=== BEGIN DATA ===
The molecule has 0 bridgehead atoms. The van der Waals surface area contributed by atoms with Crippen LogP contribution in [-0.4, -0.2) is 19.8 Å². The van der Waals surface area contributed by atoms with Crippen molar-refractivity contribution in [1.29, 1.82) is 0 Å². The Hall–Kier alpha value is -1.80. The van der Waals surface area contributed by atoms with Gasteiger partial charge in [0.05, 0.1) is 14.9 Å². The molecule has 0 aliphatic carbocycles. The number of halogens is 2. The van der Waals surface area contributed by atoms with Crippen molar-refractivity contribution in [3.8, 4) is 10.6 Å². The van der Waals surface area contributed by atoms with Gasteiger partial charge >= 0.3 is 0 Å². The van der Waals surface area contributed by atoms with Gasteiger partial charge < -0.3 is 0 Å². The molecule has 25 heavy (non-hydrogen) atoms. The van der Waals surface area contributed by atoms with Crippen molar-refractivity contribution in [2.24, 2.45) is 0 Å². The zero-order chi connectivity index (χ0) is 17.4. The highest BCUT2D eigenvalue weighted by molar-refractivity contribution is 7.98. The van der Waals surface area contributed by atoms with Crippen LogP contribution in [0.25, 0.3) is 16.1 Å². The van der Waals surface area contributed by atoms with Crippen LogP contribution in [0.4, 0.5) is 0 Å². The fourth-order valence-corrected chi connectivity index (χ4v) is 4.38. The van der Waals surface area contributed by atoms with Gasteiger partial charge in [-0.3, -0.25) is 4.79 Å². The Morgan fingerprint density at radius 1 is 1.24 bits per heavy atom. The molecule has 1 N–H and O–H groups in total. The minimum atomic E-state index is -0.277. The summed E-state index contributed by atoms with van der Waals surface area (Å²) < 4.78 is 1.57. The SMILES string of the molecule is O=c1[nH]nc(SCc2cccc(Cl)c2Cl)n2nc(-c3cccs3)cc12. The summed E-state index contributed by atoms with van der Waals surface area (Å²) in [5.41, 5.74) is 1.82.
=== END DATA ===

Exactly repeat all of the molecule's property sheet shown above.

The molecule has 0 bridgehead atoms. The van der Waals surface area contributed by atoms with Crippen LogP contribution in [-0.4, -0.2) is 19.8 Å². The van der Waals surface area contributed by atoms with Crippen molar-refractivity contribution in [1.29, 1.82) is 0 Å². The Hall–Kier alpha value is -1.80. The van der Waals surface area contributed by atoms with Gasteiger partial charge in [0.05, 0.1) is 14.9 Å². The molecule has 0 aliphatic carbocycles. The number of halogens is 2. The van der Waals surface area contributed by atoms with Crippen molar-refractivity contribution in [3.8, 4) is 10.6 Å². The van der Waals surface area contributed by atoms with Gasteiger partial charge >= 0.3 is 0 Å². The van der Waals surface area contributed by atoms with Gasteiger partial charge < -0.3 is 0 Å². The molecule has 25 heavy (non-hydrogen) atoms. The van der Waals surface area contributed by atoms with Crippen molar-refractivity contribution in [2.24, 2.45) is 0 Å². The zero-order chi connectivity index (χ0) is 17.4. The highest BCUT2D eigenvalue weighted by molar-refractivity contribution is 7.98. The van der Waals surface area contributed by atoms with Crippen LogP contribution in [0.25, 0.3) is 16.1 Å². The van der Waals surface area contributed by atoms with Crippen LogP contribution in [0.4, 0.5) is 0 Å². The fourth-order valence-corrected chi connectivity index (χ4v) is 4.38. The van der Waals surface area contributed by atoms with Gasteiger partial charge in [-0.3, -0.25) is 4.79 Å². The Morgan fingerprint density at radius 1 is 1.24 bits per heavy atom. The molecule has 1 N–H and O–H groups in total. The minimum atomic E-state index is -0.277. The summed E-state index contributed by atoms with van der Waals surface area (Å²) < 4.78 is 1.57. The SMILES string of the molecule is O=c1[nH]nc(SCc2cccc(Cl)c2Cl)n2nc(-c3cccs3)cc12. The summed E-state index contributed by atoms with van der Waals surface area (Å²) in [5.41, 5.74) is 1.82.